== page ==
The Virginia political blogger who was hired to help defend Washington's football team against accusations of racism resigned Monday night, claiming that his hiring had become an unwelcome distraction for the team.
Ben Tribbett, a Democratic activist who rose to fame in 2006 by helping to take down Sen. George Allen (R-Va.) with the infamous “macaca” video, accepted the job last month after the U.S. Patent and Trademark Office canceled six federal trademark registrations for the team's name on the grounds it was “disparaging to Native Americans.”
Tribbett initially dismissed concerns over the team's name, which have grown with the recent endorsement of 50 U.S. senators, as a "PC campaign."
But on Monday night, Tribbett fired off a series of tweets announcing his resignation only two weeks after accepting the position.
"[Obviously] this issue with Redskins is one where I don’t see eye to eye with some friends. I just don't agree with the attacks on the team name," he wrote.
Tribbett's hiring created waves amid progressives and critics of the team's name because of the role he played in the 2006 "macaca" scandal. At that time, Tribbett passionately argued that the term was a racial slur, for which Allen later apologized. Yet Tribbett defended the football team's name, and his work with the team brought him alongside George Allen's brother Bruce Allen, who is the team's general manager.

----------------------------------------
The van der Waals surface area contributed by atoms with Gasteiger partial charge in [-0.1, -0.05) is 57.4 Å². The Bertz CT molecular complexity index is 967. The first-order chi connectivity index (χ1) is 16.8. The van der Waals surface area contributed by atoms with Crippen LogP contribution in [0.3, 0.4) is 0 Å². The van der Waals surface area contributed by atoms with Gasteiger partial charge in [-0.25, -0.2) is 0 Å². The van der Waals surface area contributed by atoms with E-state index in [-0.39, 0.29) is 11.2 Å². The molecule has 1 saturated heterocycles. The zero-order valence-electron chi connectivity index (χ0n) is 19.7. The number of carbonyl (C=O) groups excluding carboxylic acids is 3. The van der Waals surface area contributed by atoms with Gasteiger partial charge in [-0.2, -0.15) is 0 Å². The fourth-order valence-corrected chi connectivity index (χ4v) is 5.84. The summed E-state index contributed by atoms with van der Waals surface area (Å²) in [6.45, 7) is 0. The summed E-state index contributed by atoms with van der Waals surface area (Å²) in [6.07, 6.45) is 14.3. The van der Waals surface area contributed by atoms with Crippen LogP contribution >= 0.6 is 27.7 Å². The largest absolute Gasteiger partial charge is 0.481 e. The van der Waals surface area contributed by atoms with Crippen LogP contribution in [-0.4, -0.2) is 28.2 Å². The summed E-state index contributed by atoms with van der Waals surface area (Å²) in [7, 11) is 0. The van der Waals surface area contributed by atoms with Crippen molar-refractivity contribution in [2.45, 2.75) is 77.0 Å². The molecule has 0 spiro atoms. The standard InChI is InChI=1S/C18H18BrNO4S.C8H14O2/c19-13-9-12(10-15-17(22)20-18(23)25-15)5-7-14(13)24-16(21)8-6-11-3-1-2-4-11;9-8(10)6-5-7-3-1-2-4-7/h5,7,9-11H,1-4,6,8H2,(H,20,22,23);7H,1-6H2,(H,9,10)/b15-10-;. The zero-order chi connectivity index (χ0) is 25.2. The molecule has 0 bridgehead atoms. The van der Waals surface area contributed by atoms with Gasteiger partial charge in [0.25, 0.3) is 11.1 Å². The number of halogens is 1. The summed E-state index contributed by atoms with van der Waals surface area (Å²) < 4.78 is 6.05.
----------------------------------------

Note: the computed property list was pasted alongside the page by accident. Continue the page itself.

The Indian Country Today Media Network further called into question Tribbett's hiring on Monday by bringing to light a series of tweets he wrote about an incident at a Las Vegas gambling table in 2010.
"An older native american guy just accused me of cheating and pulled some stuff out of his pocket to put some kind of spell on me," Tribbett wrote. "Epic. ... 100 into 500. #cursefail ... Just took Chief for his last 300. I'd call it a scalping but that seems uncalled for."
Tribbett addressed some of that criticism on Monday night.
"I don’t want to be a distraction to the team as the political attacks have shifted towards being personal towards me," he wrote. "So I’m going to send in my resignation to the Redskins. Hopefully that allows debate to move back to where it should be."
Tribbett told The Washington Post in an interview Monday night that “things got a little out of control on Twitter.”
Even as he stepped down from his position, however, he continued to defend the team's name. He told the Post that his resignation “was not reflective of me changing my position on this at all. I supported the Redskins before I took this job. … I think that’s how they found me. I still support them. I don’t think [the name is] a slur.”
As Washington Post sports blogger Dan Steinberg pointed out on Tuesday, however, Tribbett was not always such a staunch supporter of the football team. In 2011, he criticized Chris Cooley, a member of the team, for attending an event with George Allen, and said he had cancelled his season tickets.
"How far the team has fallen under Snyder," Tribbett tweeted, referring to the team's owner, Dan Snyder.
This post has been updated to include additional information from the Indian Country Today Media Network and Dan Steinberg.
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